Clinical research is a critical aspect of medicine that allows us to discover new treatments, new medical devices, and new types of surgeries that can help us lead better and healthier lives. Up until 1993, it wasn’t required that women be included in clinical trials. This contributed to an ongoing lack of understanding and attention placed on women’s health. While there’s been progress within the medical community to address this gender research gap, there’s still more work to be done.
At Axia Women’s Health, helping to educate women about their bodies and providing a more progressive healthcare experience is our core belief and mission. That’s why we’re shedding light on this topic and furthering efforts through our clinical research division to treat some of today’s most urgent women’s health conditions. In this article, we’re reviewing the history of clinical trials, gaps that still exist in research, and how we hope to be a part of the solution.
For too long, education around women’s bodies was lacking and women’s pain was often dismissed. The birth of the women’s health movement in the 1960s and 1970s brought this into greater focus.
Historically, females of reproductive age weren’t equally represented in clinical trials for a few reasons. Namely, researchers and policymakers argued that there were no significant sex differences regarding medication responses, essentially viewing male and female bodies as the same. It was also believed that a female’s fluctuating hormone levels could impact results and make it more difficult to conduct the trial. Researchers also chose to exclude pregnant women from trials. Many researchers and policymakers argued that excluding women from trials based on these criteria could do more harm than good.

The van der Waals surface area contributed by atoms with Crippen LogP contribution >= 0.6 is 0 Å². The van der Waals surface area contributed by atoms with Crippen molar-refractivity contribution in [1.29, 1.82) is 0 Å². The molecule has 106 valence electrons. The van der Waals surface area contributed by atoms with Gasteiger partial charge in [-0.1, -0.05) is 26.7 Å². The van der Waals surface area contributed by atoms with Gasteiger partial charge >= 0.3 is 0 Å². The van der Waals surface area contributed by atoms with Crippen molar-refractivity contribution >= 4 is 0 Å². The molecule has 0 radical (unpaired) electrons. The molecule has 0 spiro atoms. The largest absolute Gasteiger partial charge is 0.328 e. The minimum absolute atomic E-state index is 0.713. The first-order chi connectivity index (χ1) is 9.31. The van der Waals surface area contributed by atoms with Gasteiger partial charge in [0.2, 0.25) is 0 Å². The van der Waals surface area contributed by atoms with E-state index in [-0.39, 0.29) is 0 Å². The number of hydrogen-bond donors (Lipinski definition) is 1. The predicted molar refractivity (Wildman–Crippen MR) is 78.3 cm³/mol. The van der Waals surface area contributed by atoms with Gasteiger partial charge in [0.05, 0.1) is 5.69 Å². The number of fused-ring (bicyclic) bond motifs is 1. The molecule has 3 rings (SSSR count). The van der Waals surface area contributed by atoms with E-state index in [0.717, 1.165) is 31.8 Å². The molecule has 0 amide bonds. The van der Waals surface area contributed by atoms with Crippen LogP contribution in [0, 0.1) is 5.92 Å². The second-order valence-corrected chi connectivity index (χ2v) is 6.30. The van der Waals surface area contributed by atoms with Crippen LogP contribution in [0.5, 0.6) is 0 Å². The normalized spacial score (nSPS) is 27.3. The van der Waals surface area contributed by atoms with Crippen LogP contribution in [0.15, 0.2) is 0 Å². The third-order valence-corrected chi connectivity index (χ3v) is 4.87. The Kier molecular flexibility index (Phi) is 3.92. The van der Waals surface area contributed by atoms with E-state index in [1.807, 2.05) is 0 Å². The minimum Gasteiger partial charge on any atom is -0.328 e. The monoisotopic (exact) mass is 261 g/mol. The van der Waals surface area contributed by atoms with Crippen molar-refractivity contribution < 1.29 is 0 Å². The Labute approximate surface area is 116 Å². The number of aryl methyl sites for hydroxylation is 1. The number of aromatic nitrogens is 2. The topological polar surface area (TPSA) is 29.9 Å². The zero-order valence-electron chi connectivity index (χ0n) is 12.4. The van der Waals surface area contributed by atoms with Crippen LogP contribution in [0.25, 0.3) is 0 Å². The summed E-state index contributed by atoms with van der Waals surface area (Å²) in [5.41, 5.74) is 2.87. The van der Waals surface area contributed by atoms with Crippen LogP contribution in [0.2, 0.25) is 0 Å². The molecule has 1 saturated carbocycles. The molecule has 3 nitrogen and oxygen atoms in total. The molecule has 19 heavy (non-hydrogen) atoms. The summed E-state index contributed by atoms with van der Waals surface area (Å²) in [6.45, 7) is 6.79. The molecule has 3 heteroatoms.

Finally, in 1993, Congress passed the National Institutes of Health Inclusion Policy into federal law, mandating that women and minorities be included in clinical research. Following that, the Food and Drug Administration (FDA) has since implemented a series of policies encouraging diversity in clinical trials. Since then, additional legislation, like the Safe Medication for Moms and Babies Act, has been passed to further the development and research of effective and safe therapies for pregnant and lactating women.
However, gaps still exist particularly for women of color. Lack of access and education around clinical trials could be part of the issue. Because certain conditions can affect women of color disproportionately, it’s critical that researchers continue to push for diversity.
While there is still work to be done, it’s important to recognize the progress we’ve made. As you read this, there are researchers across the U.S. studying and developing new treatments for a variety of critical women’s health conditions. A few of those areas include:
Axia Women’s Health is a proud advocate for improving access to clinical trials, making it easier for women, especially minorities, to learn about and enroll in clinical trials. In addition to the clinical trials currently underway at Axia Women’s Health, ClinicalTrials.gov is an excellent resource provided by the U.S. National Library of Medicine for learning more about active trials you may be eligible for. Your Axia provider can also provide more information about any active trials within your care center.
By ensuring equal representation of diverse women in clinical trials, we can help not only improve outcomes for ourselves, but for future generations of women to come.